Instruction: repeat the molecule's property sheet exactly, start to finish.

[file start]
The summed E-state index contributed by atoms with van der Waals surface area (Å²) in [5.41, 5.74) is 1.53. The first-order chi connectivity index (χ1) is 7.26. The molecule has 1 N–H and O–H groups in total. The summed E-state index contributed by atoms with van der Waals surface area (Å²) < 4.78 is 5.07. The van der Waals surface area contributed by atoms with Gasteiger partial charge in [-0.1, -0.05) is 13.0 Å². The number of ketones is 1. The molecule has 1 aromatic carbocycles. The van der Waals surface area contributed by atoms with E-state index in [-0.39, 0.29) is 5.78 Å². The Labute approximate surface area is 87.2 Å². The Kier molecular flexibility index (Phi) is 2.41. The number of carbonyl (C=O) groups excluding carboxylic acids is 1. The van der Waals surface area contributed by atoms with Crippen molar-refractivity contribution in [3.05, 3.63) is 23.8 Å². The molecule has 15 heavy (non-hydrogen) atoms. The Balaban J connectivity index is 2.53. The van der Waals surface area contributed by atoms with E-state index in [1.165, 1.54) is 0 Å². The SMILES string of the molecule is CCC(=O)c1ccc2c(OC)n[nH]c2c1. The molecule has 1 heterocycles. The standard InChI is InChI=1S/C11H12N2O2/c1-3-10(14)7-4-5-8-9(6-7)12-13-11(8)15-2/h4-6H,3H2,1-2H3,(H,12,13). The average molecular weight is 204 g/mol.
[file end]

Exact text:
The summed E-state index contributed by atoms with van der Waals surface area (Å²) in [5.41, 5.74) is 1.53. The first-order chi connectivity index (χ1) is 7.26. The molecule has 1 N–H and O–H groups in total. The summed E-state index contributed by atoms with van der Waals surface area (Å²) < 4.78 is 5.07. The van der Waals surface area contributed by atoms with Gasteiger partial charge in [-0.1, -0.05) is 13.0 Å². The number of ketones is 1. The molecule has 1 aromatic carbocycles. The van der Waals surface area contributed by atoms with E-state index in [-0.39, 0.29) is 5.78 Å². The Labute approximate surface area is 87.2 Å². The Kier molecular flexibility index (Phi) is 2.41. The number of carbonyl (C=O) groups excluding carboxylic acids is 1. The van der Waals surface area contributed by atoms with Crippen molar-refractivity contribution in [3.05, 3.63) is 23.8 Å². The molecule has 15 heavy (non-hydrogen) atoms. The Balaban J connectivity index is 2.53. The van der Waals surface area contributed by atoms with E-state index in [1.165, 1.54) is 0 Å². The SMILES string of the molecule is CCC(=O)c1ccc2c(OC)n[nH]c2c1. The molecule has 1 heterocycles. The standard InChI is InChI=1S/C11H12N2O2/c1-3-10(14)7-4-5-8-9(6-7)12-13-11(8)15-2/h4-6H,3H2,1-2H3,(H,12,13). The average molecular weight is 204 g/mol.